Learning to Work with the Public in the Context of Local Systemic Change (ESI-9980602). The project developed strategies for teaching parents how to recognize quality mathematics programs; experience mathematics in meaningful ways; engage in ongoing discussions in mathematics education; and better understand the urgent need to implement high-quality mathematics programs. Community Ambassadors in Science Exploration (CASE) (ESI- O337266) encourages appreciation and understanding of science among underserved families. Research indicates that the family learning approach is uniquely capable of not only developing support for science learning in schools, but also in creating a context that reinforces science learning in out-of-school settings. In general, informal science education projects, including television shows such as ZOOM and PEEP, IMAX films, and community science projects, are designed not only to motivate and educate children about science and technology, but also to involve parents in shared education activities and to raise their awareness of the importance of science education. All comprehensive, multi-year curricula as well as some of the instructional modules developed with NSF support now require development of companion materials designed to help parents, among others, understand the philosophy and instructional strategies. NSF will continue to pursue a multi-pronged strategy to engage parents through its formal and informal education programming, including development and evaluation of effective strategies as well as research around factors critical to their success in diverse settings. NSF intends to strengthen and expand its efforts to disseminate these successful strategies to broad audiences. nsf/department of education coordination Question 2. How is the NSF coordinating with the Department of Education to align the goals of Math & Science Partnerships with the No Child Left Behind Act? Answer 2. The Math and Science Partnership (MSP) program at NSF is a research and development effort that supports innovative partnerships between higher education--especially disciplinary faculty in mathematics. The sciences and engineering--and local school districts to improve K-12 student achievement in mathematics and science--MSP projects are expected to both raise the achievement levels of all students and significantly reduce achievement gaps in the mathematics and science performance of diverse student populations. Through these goals and such other key features as teacher quality, the MSP program at NSF directly supports the work of the Department of Education (ED) and the No Chid Let Behind Act (NCLB). Coordination with ED in aligning the goals of MSP with NCLB occurs at multiple levels: at the agency level, at the program level, and at the project level. At the agency level, Dr. Arden Bement (Director of NSF) works to coordinate with ED and has met personally with ED Secretary Margaret Spellings to discuss NSF and ED's shared sense of mission to identify and implement high quality programs that will result in improvements in student performance. In addition, a cross- agency ``Tiger Team'' meets for discussion of and coordination of our common efforts, including the MSP. The members of the ``Tiger Team'' include Dr. Donald Thompson (Acting Assistant Director, EHR, NSF) and Dr. Henry Johnson (Assistant Secretary for Elementary and Secondary Education ED), as well as their peers from other Federal Agencies with an interest in mathematics and science education. In addition to the ``Tiger Team,'' the MSP program staffs at NSF and ED meet regularly to plan and coordinate common MSP efforts across the two agencies. Coordination with ED in aligning the goals of MSP with NCLB occurs at both the project and program levels. As MSP work has progressed and deepened, coordination has grown at the project level between projects/ partners funded by NSF and those connected with the various State Departments of Education and with State MSP efforts. State Departments of Education, for example, are partners in many NSF-funded Partnerships: ------------------------------------------------------------------------ State Department of NSF Grantee/Lead Organization Education ------------------------------------------------------------------------ University of North Carolina General North Carolina Department of Administration. Public Instruction University of Kentucky.................... Kentucky Department of Education Duke University........................... North Carolina Department of Public Instruction The Vermont Institutes.................... Vermont Department of Education Hofstra University........................ New York State Education Department University of Puerto Rico-Rio Piedras..... Puerto Rico Department of Education University System of Georgia.............. Georgia Department of Education ------------------------------------------------------------------------ Almost two-thirds of NSF's funded Partnerships report direct collaboration in the field with State MSPs. This collaboration takes many forms, from full inclusion of new districts supported by ED/State MSP dollars into the work of an existing NSF/MSP, to an NSF/MSP project's intellectual input that guides specific aspects of the work of a State MSP site. At the program level, NSF's MSP-RETA (Research, Evaluation and Technical Assistance) component supports the development of tools and other deliverables that inform and assist both NSF's and ED's Partnerships. These include, for example, tools to assess teacher's knowledge of mathematics content and how this content is used in teaching mathematics, with particular focus on upper elementary and middle school algebra and geometry. Tools of this type have not previously existed and are being used in both NSF's and ED's MSPs to inform and assess their work. Other tools that address the needs of both NSF's and ED's MSP sites are being developed in the NSF-funded Partnerships themselves, an example is the collaboration in the Appalachian Mathematics and Science Partnership with the Kentucky Department of Education to develop an innovative system that helps school principals identify the instructional methods teachers use, spot instructional problems and make decisions that inform teacher development, towards a goal of improved student achievement. The work of the MSP-funded projects at NSF is being widely disseminated to ED and to its MSPs in the States through NSF's MSPnet and NSF project Web sites, and in face-to-face meetings. Recent examples include: At the October 2005 meeting of ED's State MSP Coordinators, NSF hosted ED's MSP Coordinators from 46 States and shared with them the work, tools and instruments from 13 of NSF's MSP- funded Partnerships and RETA projects. . NSF has provided the State MSP Coordinators access to and dedicated space on NSF's MSPnet, the NSF-funded electronic community for sharing resources, research and events among MSPs. At annual meetings of the NSF MSP Learning Network Conference [MSP Principal Investigators and project leaders], selected sessions are always jointly developed with and led by ED and/or their State MSPs. NSF's MSP program staff and funded Partnerships/RETAs are participating in and disseminating their work at each of ED's three regional MSP meetings in spring 2006 (in Orlando, Seattle and Boston). math and science instruction in grades 5-8 Question 3. Both national and international tests continually show that U.S. students do well through the 4th grade and then a decline begins. The decline becomes worse between grades 8th through 12th. What are your recommendations as to how we can specifically improve grades 5 through 8 in regard to math and science instruction? Answer 3. NSF recognizes that the middle grades are critical. In 2000, responding to the insights from the Third International Mathematics and Science Study (TIMSS, 1995) and contemporary research, NSF issued a special middle-school program solicitation (NSF 00-80) that called for curriculum that embodied a strategic vision of what students should know and be able to do; science instruction that expected students to study more demanding science content and increase the breadth and scope of subsequent study; and a focus on instruction related to complex concepts delivered with emphasis on deeper understanding of fundamental ideas. The 4 multi-year, comprehensive curricula being supported will have major long-term pay-off for the country. Examples: Investigating and Questioning our World through Science and Technology (IQWST) (ESI-0439352). IQWST, a curriculum for grades 6- 8, is currently being developed and field-tested. These materials are organized around driving questions that provide a context to motivate students as they use their knowledge and skills in scientific practices (e.g., modeling, designing investigations, explanation and argumentation, data gathering, analysis and interpretation), While the materials are relatively new, preliminary results from their use in pilot classrooms have been very promising with increases in both basic concept knowledge and increased ability for students to construct scientific explanations. A revised Connected Mathematics (CMP) curriculum released in 2005 (ESI-9986372) is helping students, grades 6-8, develop understanding of important concepts, skills, procedures, and ways of thinking and reasoning in number, geometry, measurement, algebra, probability, and statistics. Early indications are that it has a 25 percent market share. Evaluation results highlight two main points: CMP students do as well as, or better than, non-CMP students on tests of basic mathematics skills. And, CMP students outperform non-CMP students on tests of problem solving ability, conceptual understanding, and proportional reasoning. Examples of student work demonstrate that CMP students can use basic skills to solve important mathematical problems and are able to communicate their reasoning and understanding. Another critical issue for the country is the preparation of teachers. Given that many middle grades mathematics and science teachers tend not to have strong content preparation in their teaching area, it is important that preparation programs in both disciplines be strengthened and that current teachers be assisted in gaining new knowledge and skills. For the past 3 years, under the Teacher Professional Continuum (TPC) program, NSF has funded several research studies that are increasing our understanding of issues related to the education, retention, and development of highly trained middle grades science teachers. Out of school activities are also important for middle grades students. Information Technology Experiences for Students and Teachers (ITEST), grades 7-12, and the soon-to-be-released NSF Academies for Young Scientists (NSFAYS), grades K-8, will develop demonstration models of how in-school and out-of-school science and mathematics experiences can work hand-in-hand to excite and prepare students, especially those at the middle grades level. Opportunities provided by supported projects should improve student performance in rigorous high school courses and potentially lead to advanced study and potential careers in scientific disciplines. u.s. student performance on international tests Question 4. The New England Association of Schools and Colleges has found that one of the primary reasons this Nation's students appear to do poorly after 4th grade math and science on international tests is that the U.S. sets up math and science curriculum completely different than most other Nations. For example, in the U.S., calculus is usually taught in the 12th grade and in other countries, it is taught in earlier grades. Thus, the international tests could be comparing apples to oranges. What are your thoughts on this? Answer 4. Comparing student achievement at the end of secondary school is more complex than comparing elementary students because the mathematics content may differ between countries and also because the percentage of students still in school may differ by age 18. For that reason, only 2 international comparisons of mathematics have been attempted (in 1982 and 1995). The 1995 TIMSS 12th grade study made an extensive effort to make the comparisons of populations as similar as possible. Yet, the achievement of U.S. students compared with the 16 countries that agreed to participate in the study was very low. The 12th grade study was intended to be a study of mathematics literacy at the end of secondary school and thus all students were tested at a level of mathematics that was appropriate for high school students. If the results are disaggregated and the 14 percent of U.S. students who took advanced mathematics are compared to similar students in other countries, the U.S. student ranking is as low as it is for all students in the study (see Mathematics and Science Achievement in the Final Year of Secondary School, Table 6.1 (attached) and available at http://isc.bc.edu/timss1995/TIMSSPDF/C.admath.pdf (page 146 (20 of 57)). However, for the U.S. students who took AP calculus, the performance rating was 513 or just above the international average of 500. This finding calls into question the argument that the comparisons are not fair. The TIMSS study group published A Study of U.S. 12th Grade Mathematics and Science Achievement in an International Context in 1998. The authors noted that the average age of students in many high performing countries (Denmark, New Zealand, Norway and Sweden) was higher than in the United States and that it might account for some of the achievement differences.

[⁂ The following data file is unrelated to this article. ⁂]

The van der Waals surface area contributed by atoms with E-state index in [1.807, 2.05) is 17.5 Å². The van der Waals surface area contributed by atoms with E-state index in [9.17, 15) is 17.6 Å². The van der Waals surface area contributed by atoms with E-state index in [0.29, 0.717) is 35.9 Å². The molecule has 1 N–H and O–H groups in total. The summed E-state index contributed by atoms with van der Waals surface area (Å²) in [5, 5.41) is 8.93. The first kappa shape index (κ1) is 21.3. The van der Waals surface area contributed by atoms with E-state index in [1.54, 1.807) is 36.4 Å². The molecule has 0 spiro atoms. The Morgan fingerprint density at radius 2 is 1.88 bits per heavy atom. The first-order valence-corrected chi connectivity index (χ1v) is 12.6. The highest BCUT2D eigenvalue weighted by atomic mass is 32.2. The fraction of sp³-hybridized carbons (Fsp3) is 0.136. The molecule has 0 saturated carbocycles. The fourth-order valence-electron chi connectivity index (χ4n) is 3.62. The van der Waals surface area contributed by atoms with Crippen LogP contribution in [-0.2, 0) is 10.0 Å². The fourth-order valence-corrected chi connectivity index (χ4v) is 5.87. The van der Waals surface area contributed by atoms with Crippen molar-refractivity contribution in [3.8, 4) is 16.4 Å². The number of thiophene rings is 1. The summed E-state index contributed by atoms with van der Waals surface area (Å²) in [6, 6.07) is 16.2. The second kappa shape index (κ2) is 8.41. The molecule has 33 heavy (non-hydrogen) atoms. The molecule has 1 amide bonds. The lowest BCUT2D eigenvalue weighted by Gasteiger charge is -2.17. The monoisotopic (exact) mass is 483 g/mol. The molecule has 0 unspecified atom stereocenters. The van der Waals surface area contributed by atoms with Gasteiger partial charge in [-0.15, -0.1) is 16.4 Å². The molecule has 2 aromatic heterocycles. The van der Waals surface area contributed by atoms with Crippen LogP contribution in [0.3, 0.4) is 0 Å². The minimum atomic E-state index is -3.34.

Response to Question of Senator Enzi by Assistant Secretary Johnson Question 1. The President's American Competitiveness Initiative proposes new Federal support to improve the quality of math, science, and technology education in our K-12 schools. The initiative includes a number of new and expanded programs including Math Now for elementary and middle school students. What specific plans are being made to address improving science education at the elementary and middle school levels? Answer 1. Math skills are the foundation for learning science, so strengthening math instruction is fundamental to improving science education. After we lay the foundation with math, we hope to build on that success with a science panel. Also, the Academic Competitiveness Council, established by the Deficit Reduction Act of 2005, will improve the quality of evaluations of all Federal Science, Technology, Engineering, and Mathematics (STEM) programs, with a focus on examining whether they are consistent with the principles of No Child Left Behind. And the Adjunct Teacher Corps will create opportunities for qualified professionals from outside the K-12 educational system to teach secondary-school courses in the core academic subjects, with an emphasis on mathematics and the sciences. Response to Questions of Senators Enzi and Jeffords by Tom Rudin Question 1. What role does philanthropy play in strengthening math and science education throughout the K-12 system? How can States and districts take advantage of the resources available to them through philanthropic organizations? Answer 1. Philanthropy can and does play an important role in the process of strengthening math and science education, and some States and districts are taking advantage of these private funding opportunities. Much more can be done, however, to attract philanthropic dollars to mathematics and science education reform. The College Board, for example, has secured grants to support the development and implementation of SpringBoard, its Pre-AP program in mathematics, from the following foundations: GE Foundation, Toyota Motor Company Foundation, National Science Foundation, and Ford Motor Company. Indeed, at this moment, the GE Foundation and Ford Motor Company are supporting Pre-AP and AP expansion initiatives in Erie, Pennsylvania, and Lansing, Michigan, respectively. The Bill and Melinda Gates Foundation has also funded a major College Board Initiative called College Board Schools. We are pursuing the development of schools comprising grades 6-12 that have as their goal every student's successful completion of two or more AP courses. Five College Board Schools are operating now in New York City, and at least 12 more will open in the New York area within the next 2 years. At least 10, and possibly more than 100, additional Gates-sponsored schools could open in States and districts across the Nation over the next 5 years. These schools can be a model for other public schools across the country. The Dell Foundation has recently funded an initiative of the National Governors Association in which the NGA has awarded grants of $500,000 to six States for AP expansion, with States required to provide a match of equal dollars. These six States--Wisconsin, Nevada, Alabama, Kentucky, Georgia, and Maine--are all pursuing major AP initiatives that focus on reaching traditionally underrepresented student populations. Actually, the approach NGA has taken--requiring a $1 match from the State for each $1 dollar awarded through the grant, and requiring States to submit a comprehensive plan for statewide AP expansion--maybe a model that you could consider for the structure and operation of the AP math and science provisions of PACE. We would be happy to talk further with you about how NGA developed the model, and the College Board is an integral partner in the operation of that program. Other foundation and corporate entities, including Intel and other high-tech firms, have recognized that the future workforce needs better training and education, especially in the STEM (science, technology, engineering, and mathematics) fields. Those foundations typically invest in programs at the school or district level, but could possibly be encouraged to make investments in States or across consortia of States. States and districts can take advantage of these philanthropic opportunities in several ways:
Pursue State funding directly with foundations and corporate entities, with the aim of securing matching funds (to State and Federal investments) that are directed toward improving mathematics and science teacher quality--and that can be used to support incentive payments to teachers and schools that are committed to expanding student participation and performance in AP courses. Establish partnerships with national organizations (such as the NGA, the College Board, and others) and jointly pursue foundation funding to support a specific STEM initiative--such as the NGA-Dell model cited above. Develop State collaboratives in which States and philanthropic organizations (both foundations and corporations) establish a pool or ``bank'' of resources from which to draw to create national math-science initiatives such as AP and Pre-AP professional development programs, teacher internships, and so forth. Use non-traditional corporate support--for example, current and retired scientists and engineers who become ``scholars in residence'' in high schools with few or no advanced teachers of science and mathematics, and who teach two or three advanced-level courses. Question 2. How does increasing the number of Advanced Placement courses in a school impact the achievement of all students within that school? Answer 2. School superintendents and principals increasingly recognize the value of AP as leverage to increase achievement for all students--to serve as the tide that lifts all boats. They have discovered that the more AP teachers there are in a school, the more rigorous and challenging the curriculum becomes in AP and non-AP classes alike. Further, because most AP teachers only teach one or two AP classes, and three or four non-AP classes, many non-AP students benefit from the enhanced training that AP teachers receive. The influence of AP courses throughout a school, and the growing recognition of the power of vertical teaming, was illustrated in a recent survey of AP Biology teachers. More than half the teachers (59 percent) surveyed said that they are encouraged to coordinate the content of their courses with other teachers in their department.\1\ --------------------------------------------------------------------------- \1\ Pamela Paek, Eva Ponte, Irv Sigel, Henry Braun, and Donald E. Powers (2005), A Portrait of Advanced Placement Teachers' Practices. New York: The College Board. --------------------------------------------------------------------------- A new study from the National Center for Educational Accountability suggests that one of the important values of AP can be the drive to improve the academic preparation of all students prior to their enrollment in AP courses: To improve their college readiness outcomes for [low-income] students, school districts need to approach ``Advanced Placement'' not as a special set of courses for their already well-prepared students, but as a comprehensive program to prepare large numbers of students, starting in the early grades and including disadvantaged students, to be able to do college-level work before they leave high school.\2\ --------------------------------------------------------------------------- \2\ Chrys Dougherty, Lynn Mellor, and Shuling Jian (2006), The Relationship Between Advanced Placement and College Graduation, p. 14. Austin, TX: National Center for Educational Accountability. --------------------------------------------------------------------------- Evidence from the State of Florida and Charlotte-Mecklenburg (North Carolina) Public Schools illustrates the connection between an expanded AP Program and enhanced student achievement throughout a State and school district. Through a partnership with the College Board, Florida has undertaken a number of initiatives aimed at increasing the college readiness of its student population--including a major AP expansion drive. The results of Florida's efforts since the inception of this initiative in 2000 include the following: AP participation increased by 125 percent from 2000 to 2005. Minority AP participation increased by 128 percent from 2000 to 2005. Minority SAT participation increased by 65 percent from 2000 to 2005. Minority SAT verbal scores rose by 1 percent, even as 65 percent more students were taking the test. SAT participation by African-American students increased by 47 percent from 2000 to 2005. The average SAT math score for African-American students increased by 2 percent. SAT participation by Hispanic students increased by 84 percent from 2000 to 2005. Approximately 7 years ago, the Charlotte-Mecklenburg Schools (CMS) launched a major commitment to increasing academic rigor and improving the rate of college-going among its students, and AP expansion was a major part of that effort. Among the program components implemented by the district were the following: AP Potential (testing students with the PSAT/NMSQT to identify strong candidates for AP success). Pre-AP teacher professional development program implemented and required. Strong teacher AP professional development program implemented. The results of the CMS initiative include the following: Minority participation in AP has risen by 56 percent since 2000. The percentage of minority students scoring 3 or higher on AP exams has increased by 5 percent. The number of African-American students receiving a score of ``at or above expectations'' (3 or 4) on the State algebra end-of- course assessment has risen by 6.4 percent. For the first time, over half of African-American students (55.4 percent) passed the exam. The number of African-American students receiving a passing score (3 or 4) on the State English I end-of-course assessment has risen by 7 percent. Average SAT scores have increased by 1.5 percent over the past 10 years, even as the number of students taking the SAT increased by 42 percent and the number of minority students taking the SAT increased by 88 percent. In both the State of Florida and the Charlotte-Mecklenburg Public Schools, the data support the notion that a major commitment to AP expansion, especially when supported with other reform initiatives, raises overall student achievement, not just that of students who take AP courses. Question 3. Finding highly qualified science and math teachers is often a problem for urban and rural schools. What can be done to retain teachers trained in Advanced Placement programs in difficult-to-staff schools? Answer 3. Retaining teachers trained in AP in difficult-to-staff schools ultimately boils down to the issue of incentives. What incentives drive teacher decisions to remain at or to move from a school? What factors make a school a difficult-to-staff school? When teachers at urban or rural schools achieve a high level of competency in AP, they are noticed by other educators and are recruited with incentives such as greater salary, better teaching schedule (fewer preps and/or fewer periods), more stable class sizes in AP than would be the case in a rural setting, and a more stable learning environment than would be the case in an urban setting. We have learned anecdotally that many AP teachers are more likely to persist in the profession because of the fact that they are AP teachers. That is, they find the challenges and rewards of AP teaching appealing, and many who would have otherwise left the profession remain teachers because of the opportunity to teach AP. To retain high-quality teachers, the issue of incentives must be addressed. Incentives include the following: More competitive compensation, including salary and benefits; More planning periods; Fewer preparation periods; Opportunities to have mentors early in their careers--and to mentor other teachers later in their careers; Opportunities to collaborate with other teachers and with other faculty (e.g., college professors) on content-based projects, such as science labs and internships; Increased professional development opportunities--with compensation. Question 4. Both national and international tests continually show that U.S. students do well through the 4th grade and then a decline begins. The decline becomes worse between grades 8 through 12. What are your recommendations as to how we can specifically improve grades 5 through 8 in regard to math and science instruction? Answer 4. We agree that grades 5-8 are the critical grades most responsible for this decline. The majority of mathematics teachers at these grades, for example, hold an elementary (K-8) certificate and, thus, have far less than even a minor in undergraduate mathematics content. (The usual requirement for elementary majors at most colleges and universities is one general education math course plus one or two math methods courses related to teaching content exclusively focused on the mathematics taught in grades K-5 rather than grades 6-8.) Our recommendation is that States explore some form of middle school certification in mathematics and science, with two possible requirements: (1) Middle school teacher candidates have at least a minor in mathematics or science, and preferably a major in mathematics or science if they intend to teach in those fields. (2) Middle school teacher candidates have methods coursework that is focused on training them in the skill of applying formative assessment strategies to diagnose what students know, and how they know it, and be able to apply this diagnosis to increasing student understanding, that is, in directing their mathematics or science content coursework to the task of teaching students. We note that the College Board is conducting NSF-sponsored research on mathematics teacher professional development that is focused on three guiding principles of effective teaching in mathematics: (1) content--conceptual understanding is the key to deep and long-lasting content learning; (2) pedagogy--student thinking about mathematics is the key to getting students to learn mathematics; and (3) assessment-- formative assessment strategies that discover what students know and how they know it are the keys to increasing student learning. We believe that these three guiding principles should be the basis of educating future teachers of mathematics and science. AP can drive improved teaching and learning of science and mathematics in the middle grades. AP sets a standard for all students and teachers with its capstone learning standards. Through vertical teaming and other professional development experiences that bring middle grade and high school teachers together, and through district ``back-mapping'' of the curriculum that sets standards and required knowledge across grades 6-11 in a way that prepares students for AP success, AP can raise the bar and raise standards and expectations at all grade levels. Question 5. The New England Association of Schools and Colleges has found that one of the primary reasons this Nation's students appear to do poorly after 4th grade in math and science on international tests is that the U.S. sets up math and science curriculum completely different than most other Nations. For example, in the U.S., calculus is usually taught in 12th grade and in other countries, it is taught in earlier grades. Thus, the international tests could be comparing apples to oranges. What are your thoughts on this? Answer 5. Our initial reaction to the New England Association of Schools and Colleges' conclusion is that it is a red herring. If the problems on the international tests were explicit problems from calculus, then we could agree with the New England Association of Schools and Colleges' conclusion. However, looking at the TIMSS grade 8 items, we find these items to be seemingly consistent with the mathematics content that U.S. grade 8 students are being taught. The fact that the results are poor reflects that U.S. students are not learning this material very well. This relates more to the lack of preparation of middle school teachers in math content knowledge and their ability to help their students understand this content. Is the implication here to move calculus down to earlier grades in the United States? We believe not. We have acknowledged the inability of U.S. schools to teach students middle school math and science content to a satisfactory degree. Moving calculus down would only make this problem worse, and it would raise new issues of what, then, should be taught in the higher grades to students who have taken calculus earlier, and whether teachers will be prepared to teach this new content well. [Whereupon, at 12:15 p.m, the subcommittee was adjourned.]